The tragic suicide bombings in Baghdad this weekend demonstrate that Iraq’s underlying political tensions, which went unresolved by President Bush’s surge strategy, must be addressed in order to achieve lasting stability. Many conservatives were quick to declare mission accomplished again following the lull in violence after the “surge.” However, the grievances and disputes that pushed Iraq into civil war and led to massive ethnic cleansing have yet to be comprehensively addressed. While overall violence has decreased since the fall of 2007, the underlying disagreements between Iraq’s three main groups – Shia, Sunni, and Kurds – have persisted. The political structure of the Iraqi state, the distribution of oil revenue, and the status of disputed territories in the north, are all issues the surge was supposed to address but did not. Though the swift creation of an election law agreement following the bombings is a hopeful sign, it remains to be seen whether this tentative progress can be translated into sustained political accommodation and reconciliation.
Former Vice President Dick Cheney’s efforts to rewrite the track record of his Administration reached a new level of absurdity yesterday. In one of the most bizarre attacks on President Obama yet, Cheney, as well as House Minority Leader John Boehner (R-OH), accused the President of “dithering” on Afghanistan.Furthermore, Cheney and Boehner’s calls for the Administration to rush more troops to Afghanistan without a clear partner government in place are irresponsible.
Years of neglect from the Bush Administration caused conditions in Afghanistan to grow steadily worse and set the stage for the challenges the Obama Administration is now wrestling with. Americans and Afghans both deserve a media and public debate that asks hard questions and engages in regular, unvarnished reassessment of the mission. Both are ill-served when, instead, what we get is a constant refrain of “Obama’s war” and stories that spend more space on lazy Vietnam parallels than on developments on the ground.
Yesterday Prime Minister Maliki and President Obama confirmed that the United States was on track to withdraw all of its combat forces by August 2010. The meeting between the two comes in the wake of the successful withdrawal of American forces from Iraqi cities. The transition of responsibility for security from U.S. to Iraqi forces has been relatively smooth. However, the situation in Iraq remains volatile, as bouts of sectarian violence have reemerged. But ultimately it is up to Iraqis to determine their own future. Therefore it is imperative that the withdrawal of U.S. forces continue along the timeline announced by President Obama in February, as outlined in the U.S.-Iraq Security Agreement signed by President Bush.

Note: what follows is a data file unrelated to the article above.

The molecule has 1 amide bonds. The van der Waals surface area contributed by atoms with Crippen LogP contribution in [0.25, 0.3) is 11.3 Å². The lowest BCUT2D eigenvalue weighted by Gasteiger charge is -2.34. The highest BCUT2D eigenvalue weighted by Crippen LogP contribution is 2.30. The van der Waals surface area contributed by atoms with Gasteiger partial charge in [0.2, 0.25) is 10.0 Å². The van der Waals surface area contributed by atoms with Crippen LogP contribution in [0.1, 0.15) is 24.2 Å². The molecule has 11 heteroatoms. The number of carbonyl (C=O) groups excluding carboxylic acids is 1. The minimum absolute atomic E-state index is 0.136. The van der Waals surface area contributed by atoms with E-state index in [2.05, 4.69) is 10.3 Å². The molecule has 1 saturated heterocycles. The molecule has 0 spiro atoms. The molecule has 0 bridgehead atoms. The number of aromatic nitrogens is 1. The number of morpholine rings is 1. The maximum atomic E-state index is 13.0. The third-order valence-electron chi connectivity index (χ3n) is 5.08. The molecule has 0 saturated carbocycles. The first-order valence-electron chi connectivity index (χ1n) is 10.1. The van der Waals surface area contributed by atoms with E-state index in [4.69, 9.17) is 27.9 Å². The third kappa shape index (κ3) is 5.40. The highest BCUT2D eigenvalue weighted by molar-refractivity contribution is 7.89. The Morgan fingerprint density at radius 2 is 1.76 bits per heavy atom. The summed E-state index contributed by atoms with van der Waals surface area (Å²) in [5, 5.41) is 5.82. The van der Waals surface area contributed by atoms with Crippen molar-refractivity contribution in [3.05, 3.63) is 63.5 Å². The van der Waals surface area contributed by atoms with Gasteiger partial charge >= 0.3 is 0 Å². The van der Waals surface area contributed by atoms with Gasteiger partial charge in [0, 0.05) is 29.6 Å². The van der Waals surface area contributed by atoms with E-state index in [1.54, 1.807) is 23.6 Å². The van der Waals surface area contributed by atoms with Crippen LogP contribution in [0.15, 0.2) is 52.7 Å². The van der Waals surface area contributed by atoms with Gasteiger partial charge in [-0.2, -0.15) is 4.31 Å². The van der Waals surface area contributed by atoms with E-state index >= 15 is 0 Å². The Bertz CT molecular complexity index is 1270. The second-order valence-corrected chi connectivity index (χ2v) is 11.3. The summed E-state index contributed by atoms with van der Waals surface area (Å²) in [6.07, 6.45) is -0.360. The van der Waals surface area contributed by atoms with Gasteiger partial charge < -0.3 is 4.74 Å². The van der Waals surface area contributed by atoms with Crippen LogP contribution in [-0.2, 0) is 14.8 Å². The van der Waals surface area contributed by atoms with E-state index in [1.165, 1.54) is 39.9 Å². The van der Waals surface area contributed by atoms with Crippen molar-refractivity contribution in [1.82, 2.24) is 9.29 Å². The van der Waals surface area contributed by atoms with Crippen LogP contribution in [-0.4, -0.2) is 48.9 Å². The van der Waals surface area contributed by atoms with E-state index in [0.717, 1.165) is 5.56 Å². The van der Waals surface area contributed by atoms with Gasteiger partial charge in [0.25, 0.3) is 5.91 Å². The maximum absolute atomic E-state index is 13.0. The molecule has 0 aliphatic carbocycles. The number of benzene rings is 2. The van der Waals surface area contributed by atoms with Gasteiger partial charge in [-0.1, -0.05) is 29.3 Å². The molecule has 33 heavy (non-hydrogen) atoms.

On Thursday President Obama will deliver his much anticipated address to the “Muslim world” in Cairo, Egypt. The principal goal of the speech is to lay a foundation for better relations between the United States and the peoples of the region. Tin eared statements from President Bush – such as saying that America was on a “crusade” following 9-11 – along with the scandals at Abu Ghraib and Guantanamo Bay and the falsehoods and incompetence that surrounded the invasion of Iraq, all served to tarnish America’s image in the region. The collapse of America’s moral authority under President Bush will not be fixed by a single speech, but the speech is part of a larger comprehensive strategy of engagement that is actively being pursued by the Obama administration.
As President Obama meets today with Pakistani President Asif Zardari and Afghan President Hamid Karzai, and the Pakistani Army prepares for a new offensive on the Swat Valley, there is little question that instability in Pakistan presents one of the most urgent threats facing the United States. The priority must be on looking forward – supporting Pakistan’s governing institutions and its military in fighting the insurgency and helping stabilize the country.
Yesterday Dick Cheney claimed that we have succeeded in Iraq and that the Bush administration’s torture policies were “a great success story.” But the latest sally in the previous Administration’s attempt to spin its own failed legacy bumped up against revelations of a secret 2007 report by the International Red Cross that concluded that the Bush administration’s interrogation methods “constituted torture” and amounted to “cruel, inhuman or degrading treatment.”
With the success of a referendum eliminating term limits this weekend, Venezuelan President Hugo Chavez scored a victory in his campaign to style himself the champion of the poor and as the leader of region-wide opposition to the United States in Latin America. Unfortunately, the approach of the Bush administration toward Latin America strengthened Chavez, not weakened him, in his drive for autocratic power in Venezuela and demagogic status beyond it. A new approach to the region can begin with building a new partnership with rising democratic powers such as Brazil, expanding engagement toward the region to address a broader swath of issues, and taking symbolic concerns seriously – above all, with a start at dismantling many of the restrictive elements of the Cold War-era embargo against Cuba.